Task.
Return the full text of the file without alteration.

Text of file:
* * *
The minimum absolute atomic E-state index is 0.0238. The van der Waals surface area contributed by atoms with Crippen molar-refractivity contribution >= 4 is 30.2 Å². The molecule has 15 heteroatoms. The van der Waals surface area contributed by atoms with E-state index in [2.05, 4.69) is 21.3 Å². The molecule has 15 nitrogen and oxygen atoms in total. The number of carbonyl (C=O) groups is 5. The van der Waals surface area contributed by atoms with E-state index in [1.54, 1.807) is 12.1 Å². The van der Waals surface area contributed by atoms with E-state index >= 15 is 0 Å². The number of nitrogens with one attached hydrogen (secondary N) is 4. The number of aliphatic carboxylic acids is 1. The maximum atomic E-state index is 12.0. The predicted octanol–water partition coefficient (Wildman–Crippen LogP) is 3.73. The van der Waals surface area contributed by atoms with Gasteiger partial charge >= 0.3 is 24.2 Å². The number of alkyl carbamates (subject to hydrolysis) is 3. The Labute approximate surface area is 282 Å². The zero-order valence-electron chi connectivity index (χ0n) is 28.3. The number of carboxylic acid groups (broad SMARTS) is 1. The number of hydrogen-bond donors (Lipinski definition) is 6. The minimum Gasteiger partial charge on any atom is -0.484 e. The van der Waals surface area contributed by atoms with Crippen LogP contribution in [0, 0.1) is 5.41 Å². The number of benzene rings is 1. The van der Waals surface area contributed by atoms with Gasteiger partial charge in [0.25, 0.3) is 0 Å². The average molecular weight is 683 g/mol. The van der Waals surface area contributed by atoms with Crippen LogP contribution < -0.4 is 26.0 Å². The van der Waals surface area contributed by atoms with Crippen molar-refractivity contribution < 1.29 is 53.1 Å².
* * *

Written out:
The minimum absolute atomic E-state index is 0.0238. The van der Waals surface area contributed by atoms with Crippen molar-refractivity contribution >= 4 is 30.2 Å². The molecule has 15 heteroatoms. The van der Waals surface area contributed by atoms with E-state index in [2.05, 4.69) is 21.3 Å². The molecule has 15 nitrogen and oxygen atoms in total. The number of carbonyl (C=O) groups is 5. The van der Waals surface area contributed by atoms with E-state index in [1.54, 1.807) is 12.1 Å². The van der Waals surface area contributed by atoms with E-state index >= 15 is 0 Å². The number of nitrogens with one attached hydrogen (secondary N) is 4. The number of aliphatic carboxylic acids is 1. The maximum atomic E-state index is 12.0. The predicted octanol–water partition coefficient (Wildman–Crippen LogP) is 3.73. The van der Waals surface area contributed by atoms with Gasteiger partial charge >= 0.3 is 24.2 Å². The number of alkyl carbamates (subject to hydrolysis) is 3. The Labute approximate surface area is 282 Å². The zero-order valence-electron chi connectivity index (χ0n) is 28.3. The number of carboxylic acid groups (broad SMARTS) is 1. The number of hydrogen-bond donors (Lipinski definition) is 6. The minimum Gasteiger partial charge on any atom is -0.484 e. The van der Waals surface area contributed by atoms with Crippen LogP contribution in [0, 0.1) is 5.41 Å². The number of benzene rings is 1. The van der Waals surface area contributed by atoms with Gasteiger partial charge in [0.25, 0.3) is 0 Å². The average molecular weight is 683 g/mol. The van der Waals surface area contributed by atoms with Crippen LogP contribution < -0.4 is 26.0 Å². The van der Waals surface area contributed by atoms with Crippen molar-refractivity contribution < 1.29 is 53.1 Å².